GREENVILLE, SC — If Mike Krzyzewski’s last Duke team doesn’t win the national title, college basketball fans will quickly see why. They will say that this was a classic case of youth being wasted on youth.
Funny how this all turned out. Coach K is dropping out of the game because he’s 75 and ready to embrace the normal lifestyle of a grandfather, and yet his Blue Devils are considered vulnerable because teenagers will remain teenagers. Freshmen stay freshmen.
children will be children.
“I think some things we can take advantage of, just our maturity,” said Damari Milstead of Cal State Fullerton, the long-shot school Duke played Friday night. “Duke is a super, super talented group but they are inexperienced. … I think our maturity and balance and just our togetherness as a program and how long we’ve been together are some things that we can really capitalize on.”
Exploit? Has an older, more mature 15th seed actually suggested for the record that his second-seeded opponent — America’s signature college basketball program — is just sitting there, ready to be exposed?
hey, St. Peter just beat Kentuckyto the right?
The truth is Milstead only said what a lot of people think. Duke has no NCAA tournament experience — aside from Krzyzewski’s previous 35 trips to The Dance, of course. So something has to change for the Blue Devils to win the whole thing. They have to grow old together and quickly.
More than four months ago, I sat in Madison Square Garden as Duke completely outplayed Kentucky and looked a lot like the best team in the nation. Nobody talked much that night about the Blue Devils’ youth or the night they beat Gonzaga for their seventh straight win.
But they haven’t been the same since their two-week COVID vacation break over the holidays, eventually losing three home games to lower-skill ACC teams (Miami, Virginia and North Carolina). the Carolina’s loss was understandablegiven that the Duke players were under as much pressure to give Coach K his proper send-off from Cameron Indoor Stadium as any college basketball team has ever faced in a regular-season game.
And yet the Blue Devils still couldn’t win three straight games in Brooklyn after getting rid of Cameron. she were badly outplayed by a Virginia Tech team with a roster that, pound for pound, Dukes can’t touch.
Freshmen Paolo Banchero and AJ Griffin are sure to be among the top 10 picks in June’s NBA draft. Classmate Trevor Keels and sophomore Mark Williams are also expected to go into the first round. Wendell Moore Jr. still has a shot at making it a first-round fab five.
Pairing that kind of firepower with arguably the greatest college basketball coach of all time should create a deadly national championship threat. And yet, many people who are interested in such things didn’t even think that Duke deserved a runner-up finish in this tournament. These folks have watched the Blue Devils enough to know that they haven’t inspired the kind of confidence Krzyzewski’s five title teams have inspired.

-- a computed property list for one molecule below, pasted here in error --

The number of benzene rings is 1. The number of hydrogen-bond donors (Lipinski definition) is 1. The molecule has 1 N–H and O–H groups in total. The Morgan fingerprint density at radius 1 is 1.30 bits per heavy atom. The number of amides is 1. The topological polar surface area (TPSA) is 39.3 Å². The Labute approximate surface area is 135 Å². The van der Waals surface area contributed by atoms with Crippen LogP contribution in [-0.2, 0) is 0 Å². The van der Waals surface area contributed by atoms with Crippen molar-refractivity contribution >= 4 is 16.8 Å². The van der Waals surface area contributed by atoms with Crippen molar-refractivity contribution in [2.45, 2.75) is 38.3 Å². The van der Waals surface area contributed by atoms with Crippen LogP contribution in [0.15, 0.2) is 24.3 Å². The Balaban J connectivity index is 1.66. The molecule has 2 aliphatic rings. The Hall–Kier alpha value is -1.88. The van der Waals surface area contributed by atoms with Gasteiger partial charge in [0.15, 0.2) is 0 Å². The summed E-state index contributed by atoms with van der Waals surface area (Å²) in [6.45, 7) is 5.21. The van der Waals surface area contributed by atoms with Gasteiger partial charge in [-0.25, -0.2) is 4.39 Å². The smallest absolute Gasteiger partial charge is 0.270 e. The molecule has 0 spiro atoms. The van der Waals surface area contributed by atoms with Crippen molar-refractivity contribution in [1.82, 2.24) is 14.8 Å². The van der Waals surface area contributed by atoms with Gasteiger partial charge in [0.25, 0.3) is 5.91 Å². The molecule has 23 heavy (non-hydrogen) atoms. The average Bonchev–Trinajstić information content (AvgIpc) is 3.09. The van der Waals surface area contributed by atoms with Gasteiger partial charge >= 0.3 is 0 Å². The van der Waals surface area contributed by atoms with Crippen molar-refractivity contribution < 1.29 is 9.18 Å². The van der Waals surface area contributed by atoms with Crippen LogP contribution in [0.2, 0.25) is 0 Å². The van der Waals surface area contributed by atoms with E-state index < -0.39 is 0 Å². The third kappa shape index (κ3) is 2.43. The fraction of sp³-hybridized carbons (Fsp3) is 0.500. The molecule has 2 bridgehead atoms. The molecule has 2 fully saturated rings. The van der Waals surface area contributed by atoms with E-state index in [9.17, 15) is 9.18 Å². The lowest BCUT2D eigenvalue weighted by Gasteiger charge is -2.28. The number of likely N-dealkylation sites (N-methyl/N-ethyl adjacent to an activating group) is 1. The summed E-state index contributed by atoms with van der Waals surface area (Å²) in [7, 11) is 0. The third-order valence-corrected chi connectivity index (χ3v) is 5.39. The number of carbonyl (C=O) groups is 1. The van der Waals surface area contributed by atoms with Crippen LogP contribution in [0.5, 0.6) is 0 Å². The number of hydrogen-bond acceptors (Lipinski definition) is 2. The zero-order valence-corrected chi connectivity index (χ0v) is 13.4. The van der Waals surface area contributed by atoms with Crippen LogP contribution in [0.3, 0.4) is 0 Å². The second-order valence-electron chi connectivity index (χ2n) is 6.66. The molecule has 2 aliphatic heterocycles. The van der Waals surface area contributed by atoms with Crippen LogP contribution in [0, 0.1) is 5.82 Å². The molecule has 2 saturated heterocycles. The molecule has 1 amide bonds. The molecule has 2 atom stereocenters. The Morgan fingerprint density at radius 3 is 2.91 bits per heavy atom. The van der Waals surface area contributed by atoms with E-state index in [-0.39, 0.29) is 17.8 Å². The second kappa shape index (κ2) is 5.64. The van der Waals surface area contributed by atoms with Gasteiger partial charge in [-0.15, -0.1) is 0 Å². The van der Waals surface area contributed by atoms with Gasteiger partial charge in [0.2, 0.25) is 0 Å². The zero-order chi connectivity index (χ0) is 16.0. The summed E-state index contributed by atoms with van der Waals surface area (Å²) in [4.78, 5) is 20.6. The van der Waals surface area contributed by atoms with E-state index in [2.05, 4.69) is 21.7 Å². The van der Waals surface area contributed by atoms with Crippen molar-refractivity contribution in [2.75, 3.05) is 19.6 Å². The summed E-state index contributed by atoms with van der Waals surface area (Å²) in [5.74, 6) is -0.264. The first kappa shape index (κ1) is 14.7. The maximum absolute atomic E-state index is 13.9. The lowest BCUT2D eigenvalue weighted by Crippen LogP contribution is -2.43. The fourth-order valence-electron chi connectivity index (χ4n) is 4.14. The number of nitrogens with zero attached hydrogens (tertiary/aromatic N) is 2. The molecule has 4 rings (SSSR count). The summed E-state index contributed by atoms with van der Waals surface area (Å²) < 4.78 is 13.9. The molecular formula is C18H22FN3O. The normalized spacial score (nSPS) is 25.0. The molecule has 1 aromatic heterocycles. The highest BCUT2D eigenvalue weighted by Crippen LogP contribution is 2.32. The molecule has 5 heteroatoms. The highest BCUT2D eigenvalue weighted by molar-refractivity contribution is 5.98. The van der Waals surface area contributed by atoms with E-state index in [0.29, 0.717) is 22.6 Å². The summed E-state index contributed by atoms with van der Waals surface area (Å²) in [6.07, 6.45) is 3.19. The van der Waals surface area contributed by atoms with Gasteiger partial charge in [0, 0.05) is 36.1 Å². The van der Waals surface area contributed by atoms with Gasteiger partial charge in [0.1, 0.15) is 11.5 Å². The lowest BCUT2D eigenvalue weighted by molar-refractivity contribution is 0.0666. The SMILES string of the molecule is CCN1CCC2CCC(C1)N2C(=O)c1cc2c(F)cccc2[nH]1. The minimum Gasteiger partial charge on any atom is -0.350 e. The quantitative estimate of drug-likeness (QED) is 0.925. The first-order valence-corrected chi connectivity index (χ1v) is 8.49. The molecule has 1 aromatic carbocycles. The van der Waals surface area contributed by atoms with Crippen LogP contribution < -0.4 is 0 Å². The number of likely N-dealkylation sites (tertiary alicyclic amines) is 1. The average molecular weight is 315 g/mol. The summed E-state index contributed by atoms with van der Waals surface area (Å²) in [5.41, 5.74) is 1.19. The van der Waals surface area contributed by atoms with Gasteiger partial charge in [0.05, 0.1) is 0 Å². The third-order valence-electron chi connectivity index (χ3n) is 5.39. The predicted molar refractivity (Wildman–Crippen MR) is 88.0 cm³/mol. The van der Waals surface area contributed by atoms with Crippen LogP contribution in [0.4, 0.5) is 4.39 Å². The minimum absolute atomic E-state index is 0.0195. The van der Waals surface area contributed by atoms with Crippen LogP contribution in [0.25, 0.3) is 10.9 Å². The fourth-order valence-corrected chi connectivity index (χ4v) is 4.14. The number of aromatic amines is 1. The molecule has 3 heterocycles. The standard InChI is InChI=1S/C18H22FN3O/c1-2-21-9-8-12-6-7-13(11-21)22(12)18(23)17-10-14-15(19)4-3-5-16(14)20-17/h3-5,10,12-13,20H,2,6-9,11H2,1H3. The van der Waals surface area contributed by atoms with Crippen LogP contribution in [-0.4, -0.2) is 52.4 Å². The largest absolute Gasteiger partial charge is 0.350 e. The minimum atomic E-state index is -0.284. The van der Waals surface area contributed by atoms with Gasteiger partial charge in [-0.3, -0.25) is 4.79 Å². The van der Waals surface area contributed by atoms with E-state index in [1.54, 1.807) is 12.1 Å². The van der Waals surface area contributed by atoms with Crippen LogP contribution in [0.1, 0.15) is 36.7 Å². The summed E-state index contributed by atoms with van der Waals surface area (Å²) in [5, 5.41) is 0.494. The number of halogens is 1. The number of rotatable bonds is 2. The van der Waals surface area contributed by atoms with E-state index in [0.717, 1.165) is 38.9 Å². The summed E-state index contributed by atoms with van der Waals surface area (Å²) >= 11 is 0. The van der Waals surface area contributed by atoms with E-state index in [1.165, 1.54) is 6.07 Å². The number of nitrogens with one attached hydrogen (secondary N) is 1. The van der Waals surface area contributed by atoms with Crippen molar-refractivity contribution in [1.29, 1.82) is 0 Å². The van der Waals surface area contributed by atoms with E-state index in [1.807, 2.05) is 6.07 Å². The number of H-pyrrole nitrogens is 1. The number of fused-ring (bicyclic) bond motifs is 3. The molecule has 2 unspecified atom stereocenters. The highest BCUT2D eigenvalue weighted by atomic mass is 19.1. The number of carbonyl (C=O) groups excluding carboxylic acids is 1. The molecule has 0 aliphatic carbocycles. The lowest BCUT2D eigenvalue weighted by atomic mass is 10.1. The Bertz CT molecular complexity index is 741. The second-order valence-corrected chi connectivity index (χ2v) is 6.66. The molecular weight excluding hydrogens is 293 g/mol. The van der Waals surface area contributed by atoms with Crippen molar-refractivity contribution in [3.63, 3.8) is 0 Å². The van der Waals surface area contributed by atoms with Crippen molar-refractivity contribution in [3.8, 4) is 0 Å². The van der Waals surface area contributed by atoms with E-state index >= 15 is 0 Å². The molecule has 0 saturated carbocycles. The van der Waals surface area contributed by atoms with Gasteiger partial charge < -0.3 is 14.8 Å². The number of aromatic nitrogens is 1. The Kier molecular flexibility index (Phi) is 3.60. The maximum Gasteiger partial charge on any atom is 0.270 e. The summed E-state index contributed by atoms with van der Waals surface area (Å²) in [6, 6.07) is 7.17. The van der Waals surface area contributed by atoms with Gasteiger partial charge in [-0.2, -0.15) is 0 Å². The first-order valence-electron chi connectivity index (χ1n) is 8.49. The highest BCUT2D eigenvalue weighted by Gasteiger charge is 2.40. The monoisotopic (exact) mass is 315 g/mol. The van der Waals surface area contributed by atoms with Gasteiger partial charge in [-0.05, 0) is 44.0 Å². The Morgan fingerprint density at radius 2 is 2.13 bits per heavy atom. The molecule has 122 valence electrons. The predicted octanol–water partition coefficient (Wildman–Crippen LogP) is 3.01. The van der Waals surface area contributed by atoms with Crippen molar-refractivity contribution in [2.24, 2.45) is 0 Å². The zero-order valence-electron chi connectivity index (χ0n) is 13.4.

So yes, something has to change this weekend here in Greenville. For one, Duke needs to start playing better defense, which was the focus of some spirited drills before the tournament. “This week was more about reinforcing our good habits,” Krzyzewski said on Thursday.
For two, Banchero needs to be ultra-aggressive 24/7 and avoid the 10- and 15-minute vanish acts that popped up here and there throughout the regular season.
For three, Griffin, Archbishop Stepinac’s former five-star contender at White Plains, must also attack the moment with a ferocity that defines the player he’s long emulated – Jimmy Butler. At 6’6 and 222 pounds, Griffin is a lights-out perimeter shooter with a 7′ wingspan, springy athleticism and an attitude rarely seen in an 18-year-old on the game’s biggest stage.
“He’s never nervous,” Krzyzewski said of him.
Griffin overcame a knee injury from the previous season to more or less honor his lead, scoring 27 in North Carolina and picking up 20 road wins over Wake Forest, Louisville and Syracuse and then dropping 21 in Miami in the ACC Tournament semifinals. Griffin shot 46.7 percent from 3-point range for the year.
The negatives? Griffin has only caught 45 free throws in 34 games and sometimes has to find other ways to influence the game.
That’s okay. His high school coach, Pat Massaroni, still regularly hears from NBA teams who are interested in doing as much homework on Griffin as possible.
“I can see that AJ is one of the best shooters we’ve seen in the NBA in a long time,” Massaroni said. “His game will evolve. … I don’t think AJ fully understands how good he can be.”
Griffin needs to understand that now, along with Banchero and the rest of the Blue Devils. Duke watched what happened to Kentucky on Thursday night. It was just another reminder that March waits for no one.
https://nypost.com/2022/03/18/duke-needs-to-grow-up-fast-if-they-want-to-send-coach-k-off-with-a-title/ Duke will have to grow up fast if they’re going to see Coach K off with a title